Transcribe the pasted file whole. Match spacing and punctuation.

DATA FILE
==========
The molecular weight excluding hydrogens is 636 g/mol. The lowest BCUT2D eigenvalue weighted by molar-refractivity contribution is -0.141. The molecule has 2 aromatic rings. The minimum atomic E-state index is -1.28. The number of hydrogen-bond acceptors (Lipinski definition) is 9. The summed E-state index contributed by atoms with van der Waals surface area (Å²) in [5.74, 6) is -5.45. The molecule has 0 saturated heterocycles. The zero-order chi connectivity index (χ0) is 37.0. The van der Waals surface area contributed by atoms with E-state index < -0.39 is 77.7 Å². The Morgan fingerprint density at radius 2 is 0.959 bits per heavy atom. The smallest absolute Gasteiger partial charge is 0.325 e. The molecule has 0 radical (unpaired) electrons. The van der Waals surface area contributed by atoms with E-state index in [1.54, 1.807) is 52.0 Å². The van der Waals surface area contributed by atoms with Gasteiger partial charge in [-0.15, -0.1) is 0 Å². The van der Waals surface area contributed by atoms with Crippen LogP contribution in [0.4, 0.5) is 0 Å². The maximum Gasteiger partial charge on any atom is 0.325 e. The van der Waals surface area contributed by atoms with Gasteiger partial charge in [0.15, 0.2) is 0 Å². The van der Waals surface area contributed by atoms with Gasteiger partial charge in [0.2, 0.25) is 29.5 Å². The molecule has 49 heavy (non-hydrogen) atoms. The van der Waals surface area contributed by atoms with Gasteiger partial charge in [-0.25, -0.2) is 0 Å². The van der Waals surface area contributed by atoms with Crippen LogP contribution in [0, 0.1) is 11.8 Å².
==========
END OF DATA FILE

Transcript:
The molecular weight excluding hydrogens is 636 g/mol. The lowest BCUT2D eigenvalue weighted by molar-refractivity contribution is -0.141. The molecule has 2 aromatic rings. The minimum atomic E-state index is -1.28. The number of hydrogen-bond acceptors (Lipinski definition) is 9. The summed E-state index contributed by atoms with van der Waals surface area (Å²) in [5.74, 6) is -5.45. The molecule has 0 saturated heterocycles. The zero-order chi connectivity index (χ0) is 37.0. The van der Waals surface area contributed by atoms with E-state index < -0.39 is 77.7 Å². The Morgan fingerprint density at radius 2 is 0.959 bits per heavy atom. The smallest absolute Gasteiger partial charge is 0.325 e. The molecule has 0 radical (unpaired) electrons. The van der Waals surface area contributed by atoms with E-state index in [1.54, 1.807) is 52.0 Å². The van der Waals surface area contributed by atoms with Gasteiger partial charge in [-0.15, -0.1) is 0 Å². The van der Waals surface area contributed by atoms with Crippen LogP contribution in [0.4, 0.5) is 0 Å². The maximum Gasteiger partial charge on any atom is 0.325 e. The van der Waals surface area contributed by atoms with Gasteiger partial charge in [0.15, 0.2) is 0 Å². The van der Waals surface area contributed by atoms with Gasteiger partial charge in [0.2, 0.25) is 29.5 Å². The molecule has 49 heavy (non-hydrogen) atoms. The van der Waals surface area contributed by atoms with Gasteiger partial charge in [-0.25, -0.2) is 0 Å². The van der Waals surface area contributed by atoms with Crippen LogP contribution in [0, 0.1) is 11.8 Å².